Jim


Yeah they always want blue, sometimes purple!


Sometimes they'll take ash: http://ceramicartsda...wimage&img=2554

Jim
E pur si muove.

"But it does move," said Galileo under his breath.

#28 Pres

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Posted 30 April 2013 - 07:06 PM




You want a wide opening where the spout attaches to the pot, to ensure that the spout completely fills with liquid. The total area of the strainer holes in the pot must be more than the area of the opening at the end of the spout. Otherwise it will not pour well. Also, the spout must taper and never widen out again, or it will suck air and glug as it pours. The top of the spout should be roughly even with the top of the pot.

Attached File  Teapot-Brown-Stripes.jpg   186.94KB   53 downloads Attached File  Teapot-Green-Stripes-4x6.jpg   211.54KB   44 downloads


Do you have one in blue?

Jim


Yeah they always want blue, sometimes purple!


Sometimes they'll take ash: http://ceramicartsda...wimage&img=2554

Jim


Love them!

Simply retired teacher, not dead, living the dream. on and on and. . . . on. . . .                                                                                 http://picworkspottery.blogspot.com/


#29 Marcia Selsor

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Posted 30 April 2013 - 08:30 PM

I always made my students do the"teapot testt" in a critique.
Now that you have the teapot, see how it works. they are tough to finesse. You are off to a good start but critique it yourself. fill it with water, hold it by the handle. Pour water into a pot.
How does if feel? Is it balanced? Does it dribble?
Now make another better one. You can ' t stop at the first one...got to get going and getting better.

good job on the first one.
Years ago, one of my Montana students saw an early teapot of mine in SF and took a photo. She posted it in the classroom above the sink. She wrote beside it,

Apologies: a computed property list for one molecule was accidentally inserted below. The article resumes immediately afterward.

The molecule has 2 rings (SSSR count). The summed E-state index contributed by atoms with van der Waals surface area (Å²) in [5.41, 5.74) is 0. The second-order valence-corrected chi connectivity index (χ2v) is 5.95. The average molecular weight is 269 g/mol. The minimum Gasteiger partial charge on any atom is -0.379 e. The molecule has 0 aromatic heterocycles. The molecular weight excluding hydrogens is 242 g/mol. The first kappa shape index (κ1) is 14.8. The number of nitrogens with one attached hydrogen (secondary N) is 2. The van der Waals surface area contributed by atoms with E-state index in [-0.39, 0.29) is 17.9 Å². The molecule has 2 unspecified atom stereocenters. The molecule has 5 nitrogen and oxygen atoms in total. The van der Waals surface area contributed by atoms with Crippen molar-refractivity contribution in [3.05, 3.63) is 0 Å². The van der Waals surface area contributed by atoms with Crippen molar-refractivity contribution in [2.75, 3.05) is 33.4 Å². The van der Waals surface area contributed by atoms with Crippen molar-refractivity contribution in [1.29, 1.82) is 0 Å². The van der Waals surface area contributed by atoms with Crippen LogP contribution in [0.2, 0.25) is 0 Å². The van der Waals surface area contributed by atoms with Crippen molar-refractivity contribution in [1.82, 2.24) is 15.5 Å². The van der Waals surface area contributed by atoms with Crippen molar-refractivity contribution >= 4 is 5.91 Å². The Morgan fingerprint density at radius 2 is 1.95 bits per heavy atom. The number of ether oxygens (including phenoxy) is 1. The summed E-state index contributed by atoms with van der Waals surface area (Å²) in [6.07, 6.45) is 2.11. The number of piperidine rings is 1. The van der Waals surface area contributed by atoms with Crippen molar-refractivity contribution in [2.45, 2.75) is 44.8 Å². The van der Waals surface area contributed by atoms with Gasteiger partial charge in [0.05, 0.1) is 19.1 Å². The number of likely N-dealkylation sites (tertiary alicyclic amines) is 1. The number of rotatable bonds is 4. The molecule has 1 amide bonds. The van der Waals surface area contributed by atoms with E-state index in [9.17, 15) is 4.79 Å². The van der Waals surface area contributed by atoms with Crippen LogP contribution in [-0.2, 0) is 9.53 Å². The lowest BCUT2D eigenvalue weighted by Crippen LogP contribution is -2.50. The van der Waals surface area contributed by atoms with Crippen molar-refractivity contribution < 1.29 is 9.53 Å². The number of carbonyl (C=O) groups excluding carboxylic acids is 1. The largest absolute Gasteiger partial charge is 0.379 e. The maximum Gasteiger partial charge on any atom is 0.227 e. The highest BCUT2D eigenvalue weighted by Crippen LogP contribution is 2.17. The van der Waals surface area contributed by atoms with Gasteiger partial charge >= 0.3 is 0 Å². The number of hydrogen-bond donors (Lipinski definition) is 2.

"Dear students, this is a carbon dated teapot by Marcia Selsor..." and something like "you too can improve"
It was a fairly bad teapot.
We all laughed about it. the pot came from a classmate who traded with me back in college days.
Marcia

#30 Pres

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Posted 30 April 2013 - 11:50 PM

I always made my students do the"teapot testt" in a critique.
Now that you have the teapot, see how it works. they are tough to finesse. You are off to a good start but critique it yourself. fill it with water, hold it by the handle. Pour water into a pot.
How does if feel? Is it balanced? Does it dribble?
Now make another better one. You can ' t stop at the first one...got to get going and getting better.

good job on the first one.
Years ago, one of my Montana students saw an early teapot of mine in SF and took a photo. She posted it in the classroom above the sink. She wrote beside it,
"Dear students, this is a carbon dated teapot by Marcia Selsor..." and something like "you too can improve"
It was a fairly bad teapot.
We all laughed about it. the pot came from a classmate who traded with me back in college days.
Marcia


I once had a man come down the lane at Penn State Arts Festival carrying a bucket full of water. He stopped at my booth and asked if he could try my teapots to see how they poured. I told him I had no problem with that, and let him do his thing right in the booth with others around. He told me he had been to many booths, but still didn't have what he was looking for. After trying out several teapots he bought 3, and was most happy with his purchases, but not nearly as happy as I-I had passed the test! I sold a heck of a lot of teapots that day!